There were further examples of self-deprecation in his next letter (2 January 1973). He said of Elgar that, “I’m afraid I haven’t looked at the new cipher material, being rather reluctant to put in another two years’ work on being unconvincing.  I can be that without even trying!”  His letter was evidently in response to one of mine regarding something I was writing on the friendship between Brahms and Johann Strauss. “I’m flattered to be thought of as a Brahmsian,” he wrote.  “Such claim as I have to that title derives from having read Kalbeck all the way through.” He went on, of course – with the lightest of touches – to reveal a grasp of the topic from the point of view of both composers, offering information that he had evidently come across not in a Brahms source, but in one or another German-language book on Strauss.

It was while he was lending further helpful comment on the article I eventually contributed to the October 1975 Musical Times that he demonstrated once more his interest in the less frequently navigated reaches of Gilbert and Sullivan comic opera.  It was a response to a negative review in Musical Times of a new recording of Utopia Limited.  He had obviously heard the recording, and he declared (5 September 1975) that much of the score “is deliciously appetising, for my taste anyhow.” 

Though I never quite believed it, there were adequate indications that Eric’s love of the Gilbert and Sullivan comic operas was intense. In his June 1972 Musical Times article on Schumann’s Faust he had mischievously used musical examples to compare Gretchen leading on Faust Katisha leading on Ko-Ko in The Mikado. Then, in a September 1977 Gramophone review of a Janet Baker recital of Beethoven and Schubert, he drew an analogy between Alfonso und Estrella and The Pirates of Penzance and criticised an unduly slow tempo by invoking Gilbert’s line, “Yes, but you don’t go!” After Eric’s death, his younger son Jeremy suggested – though in the event it didn’t come to pass – that his father’s memorial concert might include ‘The World is but a Broken Toy’ from Princess Ida – a Gilbert and Sullivan number that truly transcends its comic opera origins.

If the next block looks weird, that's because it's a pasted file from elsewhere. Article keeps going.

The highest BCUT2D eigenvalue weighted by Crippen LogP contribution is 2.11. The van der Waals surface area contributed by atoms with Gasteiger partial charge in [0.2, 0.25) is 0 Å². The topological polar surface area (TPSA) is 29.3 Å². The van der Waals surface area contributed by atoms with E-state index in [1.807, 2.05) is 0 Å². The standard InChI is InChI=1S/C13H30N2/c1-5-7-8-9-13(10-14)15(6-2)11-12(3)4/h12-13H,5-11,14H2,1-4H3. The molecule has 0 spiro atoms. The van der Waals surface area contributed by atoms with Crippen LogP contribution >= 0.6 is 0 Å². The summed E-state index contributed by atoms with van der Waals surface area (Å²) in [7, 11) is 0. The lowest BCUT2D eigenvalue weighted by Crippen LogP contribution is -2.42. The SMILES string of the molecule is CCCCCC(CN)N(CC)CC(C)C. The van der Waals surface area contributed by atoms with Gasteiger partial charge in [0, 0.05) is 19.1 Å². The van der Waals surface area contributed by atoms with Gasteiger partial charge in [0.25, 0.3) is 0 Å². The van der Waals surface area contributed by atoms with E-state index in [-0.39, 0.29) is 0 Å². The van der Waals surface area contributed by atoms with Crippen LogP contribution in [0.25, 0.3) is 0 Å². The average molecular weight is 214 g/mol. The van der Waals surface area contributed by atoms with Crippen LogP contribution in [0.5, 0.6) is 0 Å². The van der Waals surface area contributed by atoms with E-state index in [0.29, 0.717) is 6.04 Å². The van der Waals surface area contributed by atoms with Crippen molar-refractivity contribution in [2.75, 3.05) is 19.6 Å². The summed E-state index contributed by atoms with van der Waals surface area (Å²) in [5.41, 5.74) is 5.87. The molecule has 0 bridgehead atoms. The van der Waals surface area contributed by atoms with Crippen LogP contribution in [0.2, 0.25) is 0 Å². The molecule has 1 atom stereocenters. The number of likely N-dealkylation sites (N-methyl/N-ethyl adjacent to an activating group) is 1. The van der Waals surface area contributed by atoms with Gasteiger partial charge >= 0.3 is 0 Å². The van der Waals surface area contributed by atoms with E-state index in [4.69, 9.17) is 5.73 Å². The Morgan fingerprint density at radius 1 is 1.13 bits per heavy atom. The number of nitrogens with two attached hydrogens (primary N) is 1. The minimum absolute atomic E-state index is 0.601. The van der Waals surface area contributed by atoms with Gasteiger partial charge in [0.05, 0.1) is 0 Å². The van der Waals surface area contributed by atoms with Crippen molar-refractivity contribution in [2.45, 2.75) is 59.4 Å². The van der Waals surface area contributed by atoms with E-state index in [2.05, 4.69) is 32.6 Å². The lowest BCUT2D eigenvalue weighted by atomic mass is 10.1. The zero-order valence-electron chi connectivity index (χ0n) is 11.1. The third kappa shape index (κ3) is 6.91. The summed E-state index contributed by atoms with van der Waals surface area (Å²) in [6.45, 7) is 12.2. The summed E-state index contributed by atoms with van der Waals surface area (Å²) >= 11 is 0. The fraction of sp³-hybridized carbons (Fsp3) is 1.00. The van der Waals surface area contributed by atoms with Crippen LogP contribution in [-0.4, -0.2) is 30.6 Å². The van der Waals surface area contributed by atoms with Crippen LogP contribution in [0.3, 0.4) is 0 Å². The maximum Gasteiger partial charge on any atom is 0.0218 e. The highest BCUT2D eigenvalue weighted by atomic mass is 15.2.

However, it was not just for collaborations with Gilbert that Eric showed his devotion to Sullivan. In a letter of 31 January 1976 he commented that he had just heard Ivanhoe on disc and wondered also why The Golden Legend wasn’t recorded. Moreover, on more than one occasion he demonstrated not only thorough familiarity with, but real admiration for, Basil Hood’s book for Sullivan’s The Rose of Persia, commenting (27 August 2002) that Hood’s “joke about street Arabs coming from gutta percha [Gutter-Persia] still amuses me.”

Eric’s all too short time as opera critic for The New Statesman coincided with his equally short time as a reviewer for Gramophone. With typical good humour, he wrote thus (31 January 1976) of the start of the Gramophone association: “I just happen to be in process of being tried out in the pantomime season: it’s just coincidence. Or so I thought!  If not, it’s a pity that they seem to be making everyone a Dame but me.” These were also his final years as a civil servant, and it was in a letter of 30 September 1978 that he reported his retirement not only from the Civil Service (“on a modest pension”) but also from reviewing for Gramophone. “Since I retired from writing for, and reading, that mag., I’ve felt so much better,” he commented. He probably found that contributing to that publication cramped his style a little too much.